Irvine, CA, August 20, 2011 --(PR.com
)-- Compensation development in growth-oriented companies must be rooted in five guiding principles, according to author Tom Miller, CEO of The VisionLink Advisory Group. In his new e-book, Breakthrough, Miller draws upon his 34-years of experience working with hundreds of organizations throughout the country to shed light on a commonly misunderstood topic: how compensation can be used as a strategic tool to fuel growth and sustain patterns of success in a business.
The 50-page electronic book introduces its five guiding principles in the framework of a fictional story. It does so via a dialogue between two business owners—Sid and Raul—who develop a friendship centered on their common roles in leading successful companies.
In the book, Raul seeks guidance from his new found friend as a result of comments made at a business roundtable where Sid made a presentation. Raul was considering making a transition out of ownership in his business until he had a chance to speak with the younger Sid. As the storyline emerges, Raul’s eyes are opened to greater possibilities by understanding the five principles his junior mentor teaches him. The new insight re-energizes him and breeds a fresh perspective about the future.
“The characters in the book are fictional,” Miller says, “but the issues they talk about are not. Any business leader will relate to the dialogue they have and the problems they wrestle with in the story.”
Miller uses the fictional account to frame how companies must approach compensation matters if they want to secure and sustain a competitive advantage, especially in the marketplace of talent. His story illustrates how a business can transition from being merely profitable and stable to becoming a “wealth multiplier,” one that increases the financial opportunity for all stake holders while simultaneously magnifying ownership’s value.
In the book, Sid teaches Raul that his success in securing a workforce that is growth-oriented will be determined, at least in part, by an ability to apply the following five core principles:
1. Partnership—a company owner must be able to address the desire key contributors have to participate in the value they help create.
2. Clarity—premier talent needs a clear vision from ownership of where the company is going and what its role in that future will be. That talent also wants clarity about each component of its pay and how those elements are linked to the outcomes for which it has stewardship.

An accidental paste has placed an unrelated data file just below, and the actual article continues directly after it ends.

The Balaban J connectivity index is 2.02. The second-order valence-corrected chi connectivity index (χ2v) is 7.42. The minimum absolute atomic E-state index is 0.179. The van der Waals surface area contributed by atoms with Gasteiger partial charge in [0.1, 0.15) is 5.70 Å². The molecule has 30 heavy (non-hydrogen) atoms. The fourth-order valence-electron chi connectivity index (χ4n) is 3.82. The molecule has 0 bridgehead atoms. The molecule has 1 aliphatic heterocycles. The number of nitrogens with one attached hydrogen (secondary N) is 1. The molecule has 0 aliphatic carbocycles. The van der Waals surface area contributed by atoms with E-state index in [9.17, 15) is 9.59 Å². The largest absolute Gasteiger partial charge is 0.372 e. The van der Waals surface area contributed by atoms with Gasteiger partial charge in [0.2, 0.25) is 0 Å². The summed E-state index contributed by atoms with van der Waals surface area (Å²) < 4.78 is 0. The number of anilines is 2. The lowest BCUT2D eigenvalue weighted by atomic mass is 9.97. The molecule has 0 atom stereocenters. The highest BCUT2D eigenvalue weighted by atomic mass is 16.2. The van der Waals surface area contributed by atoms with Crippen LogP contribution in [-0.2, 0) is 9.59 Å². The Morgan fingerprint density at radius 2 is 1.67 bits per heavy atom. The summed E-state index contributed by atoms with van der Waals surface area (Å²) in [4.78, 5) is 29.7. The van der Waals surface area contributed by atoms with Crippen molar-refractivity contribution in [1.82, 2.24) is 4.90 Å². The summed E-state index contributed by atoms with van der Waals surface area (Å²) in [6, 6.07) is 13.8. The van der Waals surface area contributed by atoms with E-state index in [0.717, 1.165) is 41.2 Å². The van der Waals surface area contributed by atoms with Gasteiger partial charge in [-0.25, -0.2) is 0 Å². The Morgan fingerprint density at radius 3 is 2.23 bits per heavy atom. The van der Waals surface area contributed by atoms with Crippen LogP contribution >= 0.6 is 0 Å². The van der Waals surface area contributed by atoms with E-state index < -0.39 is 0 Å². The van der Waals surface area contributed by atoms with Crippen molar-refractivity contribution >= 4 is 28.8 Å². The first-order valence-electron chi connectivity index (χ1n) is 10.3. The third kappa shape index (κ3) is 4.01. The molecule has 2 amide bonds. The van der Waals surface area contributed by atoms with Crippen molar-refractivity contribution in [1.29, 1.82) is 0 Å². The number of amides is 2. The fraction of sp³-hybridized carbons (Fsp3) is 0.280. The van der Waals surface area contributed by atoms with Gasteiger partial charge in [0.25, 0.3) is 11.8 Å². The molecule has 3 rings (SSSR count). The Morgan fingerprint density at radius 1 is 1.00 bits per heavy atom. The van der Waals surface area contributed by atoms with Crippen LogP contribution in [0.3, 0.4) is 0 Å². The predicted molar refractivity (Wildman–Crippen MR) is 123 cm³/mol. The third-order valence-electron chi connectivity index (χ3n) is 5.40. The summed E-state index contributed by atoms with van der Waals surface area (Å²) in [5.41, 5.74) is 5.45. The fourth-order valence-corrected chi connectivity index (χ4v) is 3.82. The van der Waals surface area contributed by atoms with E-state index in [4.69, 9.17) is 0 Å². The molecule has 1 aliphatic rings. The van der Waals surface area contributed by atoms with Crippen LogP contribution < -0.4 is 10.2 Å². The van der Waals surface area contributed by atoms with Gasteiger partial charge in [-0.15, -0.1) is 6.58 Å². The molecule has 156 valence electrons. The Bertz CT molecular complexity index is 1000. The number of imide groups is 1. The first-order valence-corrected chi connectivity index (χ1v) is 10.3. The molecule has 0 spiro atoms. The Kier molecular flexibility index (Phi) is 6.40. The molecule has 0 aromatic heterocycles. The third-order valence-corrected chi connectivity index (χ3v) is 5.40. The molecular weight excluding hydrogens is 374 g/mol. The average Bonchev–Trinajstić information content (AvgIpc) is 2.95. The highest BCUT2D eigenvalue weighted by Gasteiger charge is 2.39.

3. Engagement—companies must nurture an ethic of contribution and culture of confidence that translate to increased employee focus and execution. This relies, in part, on the business having a unified financial vision for growing the company.
4. Practices—a business must have sound processes and systems for making decisions about rewards philosophy and programs. This must translate to employees gaining a clear understanding not only of how much they will be paid but how the compensation strategy relates to the business strategy and model of the company.
5. Productivity—the company must have a means of measuring whether its investment in compensation is providing an appropriate return, and that pay programs are making the contribution to growth that was intended and projected.
“I hope business leaders will take time to read the book,” Miller said. “It only takes about an hour to get through, but its impact on a company will be significant if leadership applies the principles the book teaches. This is something I’ve lived and breathed for over 30 years—I’ve seen the results that come to those that do this the right way.”
Miller’s firm, VisionLink, specializes in the development of compensation solutions for businesses which enable them to envision, create and sustain rewards strategies that will be key drivers of results. The company is headquartered in Irvine, California and serves clients in over 30 states across the Continental United States.
The e-book, Breakthrough, is free and can be accessed at: http://www.vladvisors.com/e-book/. Its primary audience is business owners, chief executive officers and other leaders of “middle-market” private companies.